Sometimes it’s much easier to get started when you define what it is that you aren’t going to do.
Wire’s aesthetic was built on subtraction, a consistent withdrawal of superfluous elements. “The reduction of ideas, the reduction of things down to the minimal framework—it just seemed completely natural,” explains Colin Newman. “By closing down possibilities, you very often open up possibilities. You have infinite possibilities of simplicity and subtlety within a frame.” Natural minimalists, Wire pursued a negative sensibility, defining themselves in terms of what they were not…
“The only things we could agree on were the things we didn’t like,” observes Bruce Gilbert. “That’s what held it together and made life much simpler.” Recalling some unofficial Wire rules, Graham Lewis summarizes this negative self-definition: “No solos; no decoration; when the words run out, it stops; we don’t chorus out; no rocking out; keep it to the point; no Americanisms.”
(If that story sounds familiar, I used it in chapter one of Keep Going.)
In the book Draw It with Your Eyes Closed: The Art of the Art Assignment, David Levine tells of “The Worst Assignment I Ever Gave.”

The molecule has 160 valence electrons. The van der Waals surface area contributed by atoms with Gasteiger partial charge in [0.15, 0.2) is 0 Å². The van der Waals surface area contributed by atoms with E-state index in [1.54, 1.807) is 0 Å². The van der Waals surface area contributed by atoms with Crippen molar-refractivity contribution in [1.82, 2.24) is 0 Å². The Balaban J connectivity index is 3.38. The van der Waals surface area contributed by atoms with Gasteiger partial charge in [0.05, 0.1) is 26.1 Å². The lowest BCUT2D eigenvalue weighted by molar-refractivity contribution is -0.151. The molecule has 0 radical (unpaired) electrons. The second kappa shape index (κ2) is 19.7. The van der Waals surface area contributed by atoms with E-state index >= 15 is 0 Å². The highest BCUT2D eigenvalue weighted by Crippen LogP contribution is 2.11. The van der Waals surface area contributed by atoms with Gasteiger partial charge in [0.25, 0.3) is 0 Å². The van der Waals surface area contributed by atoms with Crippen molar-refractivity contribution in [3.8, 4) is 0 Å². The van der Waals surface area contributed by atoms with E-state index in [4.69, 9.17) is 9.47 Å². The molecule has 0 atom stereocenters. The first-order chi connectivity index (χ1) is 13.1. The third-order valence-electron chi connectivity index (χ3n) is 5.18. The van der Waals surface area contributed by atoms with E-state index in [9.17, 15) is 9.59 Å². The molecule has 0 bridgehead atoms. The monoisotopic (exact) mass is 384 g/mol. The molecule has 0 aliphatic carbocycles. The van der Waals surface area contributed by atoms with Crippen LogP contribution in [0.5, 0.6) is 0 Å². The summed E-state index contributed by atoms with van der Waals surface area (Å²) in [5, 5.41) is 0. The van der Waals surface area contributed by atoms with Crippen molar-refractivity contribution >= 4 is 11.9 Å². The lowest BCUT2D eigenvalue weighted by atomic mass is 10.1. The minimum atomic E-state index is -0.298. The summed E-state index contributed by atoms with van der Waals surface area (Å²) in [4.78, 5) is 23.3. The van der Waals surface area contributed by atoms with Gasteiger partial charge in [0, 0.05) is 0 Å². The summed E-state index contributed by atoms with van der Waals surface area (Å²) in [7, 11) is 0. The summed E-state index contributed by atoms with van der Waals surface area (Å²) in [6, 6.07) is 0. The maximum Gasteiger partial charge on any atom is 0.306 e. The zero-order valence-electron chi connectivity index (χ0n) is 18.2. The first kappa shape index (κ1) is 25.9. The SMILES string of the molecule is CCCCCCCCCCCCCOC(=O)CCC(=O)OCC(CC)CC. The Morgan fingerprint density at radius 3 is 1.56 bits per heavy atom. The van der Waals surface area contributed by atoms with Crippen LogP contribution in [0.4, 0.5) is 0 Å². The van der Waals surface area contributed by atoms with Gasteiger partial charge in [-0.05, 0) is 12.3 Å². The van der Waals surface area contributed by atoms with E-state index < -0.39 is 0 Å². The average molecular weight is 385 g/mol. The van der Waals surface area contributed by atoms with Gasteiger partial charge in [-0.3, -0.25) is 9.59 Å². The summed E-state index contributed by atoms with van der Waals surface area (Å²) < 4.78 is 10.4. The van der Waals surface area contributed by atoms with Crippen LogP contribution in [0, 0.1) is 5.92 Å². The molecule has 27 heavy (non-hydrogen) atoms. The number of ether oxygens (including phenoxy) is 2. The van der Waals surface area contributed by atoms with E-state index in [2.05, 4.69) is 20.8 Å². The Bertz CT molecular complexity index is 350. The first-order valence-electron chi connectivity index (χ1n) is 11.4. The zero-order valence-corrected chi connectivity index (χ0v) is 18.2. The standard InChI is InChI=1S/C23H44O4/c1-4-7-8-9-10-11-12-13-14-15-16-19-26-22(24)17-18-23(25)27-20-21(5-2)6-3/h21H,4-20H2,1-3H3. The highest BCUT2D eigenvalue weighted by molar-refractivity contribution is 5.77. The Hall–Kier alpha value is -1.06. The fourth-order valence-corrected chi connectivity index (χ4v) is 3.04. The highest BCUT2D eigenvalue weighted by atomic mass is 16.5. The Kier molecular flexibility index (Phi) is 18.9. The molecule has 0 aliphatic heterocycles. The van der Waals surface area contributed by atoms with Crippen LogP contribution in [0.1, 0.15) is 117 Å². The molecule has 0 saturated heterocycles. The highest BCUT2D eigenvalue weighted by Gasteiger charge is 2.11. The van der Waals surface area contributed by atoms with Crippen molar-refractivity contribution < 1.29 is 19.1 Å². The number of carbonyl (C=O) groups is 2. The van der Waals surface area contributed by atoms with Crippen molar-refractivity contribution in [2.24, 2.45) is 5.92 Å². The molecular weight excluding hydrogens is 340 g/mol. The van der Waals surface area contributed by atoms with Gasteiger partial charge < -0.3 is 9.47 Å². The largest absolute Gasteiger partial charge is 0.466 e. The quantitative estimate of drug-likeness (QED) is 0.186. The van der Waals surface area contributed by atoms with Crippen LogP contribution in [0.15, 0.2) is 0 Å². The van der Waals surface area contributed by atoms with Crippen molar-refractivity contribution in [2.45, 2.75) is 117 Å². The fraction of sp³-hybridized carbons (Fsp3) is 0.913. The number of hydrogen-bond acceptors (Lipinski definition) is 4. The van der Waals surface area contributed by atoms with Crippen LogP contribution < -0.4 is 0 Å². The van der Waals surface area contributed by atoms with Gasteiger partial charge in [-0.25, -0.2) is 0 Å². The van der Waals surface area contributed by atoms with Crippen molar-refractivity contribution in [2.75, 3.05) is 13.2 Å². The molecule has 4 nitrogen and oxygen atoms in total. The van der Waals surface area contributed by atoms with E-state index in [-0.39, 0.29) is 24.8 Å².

Hoping to get the students to find their “artistic allies,” Levine passed out a bunch of art magazines to his students and told them to find an artist they liked that they’d never heard of and report back the next week to the class.
The assignment was a total failure: none of the students liked anything they saw.
So Levine told them to come back next week and give a report on an artist they hated. Bingo.
“The students performed totally engaged, specific, ten-minute critiques, followed by adrenalized argument… which inevitably led back to a positive discussion of each student’s own practice.”
What I found interesting about this turn of events was how much easier it is, as a first step, to define your own position negatively, and how the beginnings of articulating taste are almost always through discovering what you don’t like.
See also: “The Negative Approach.”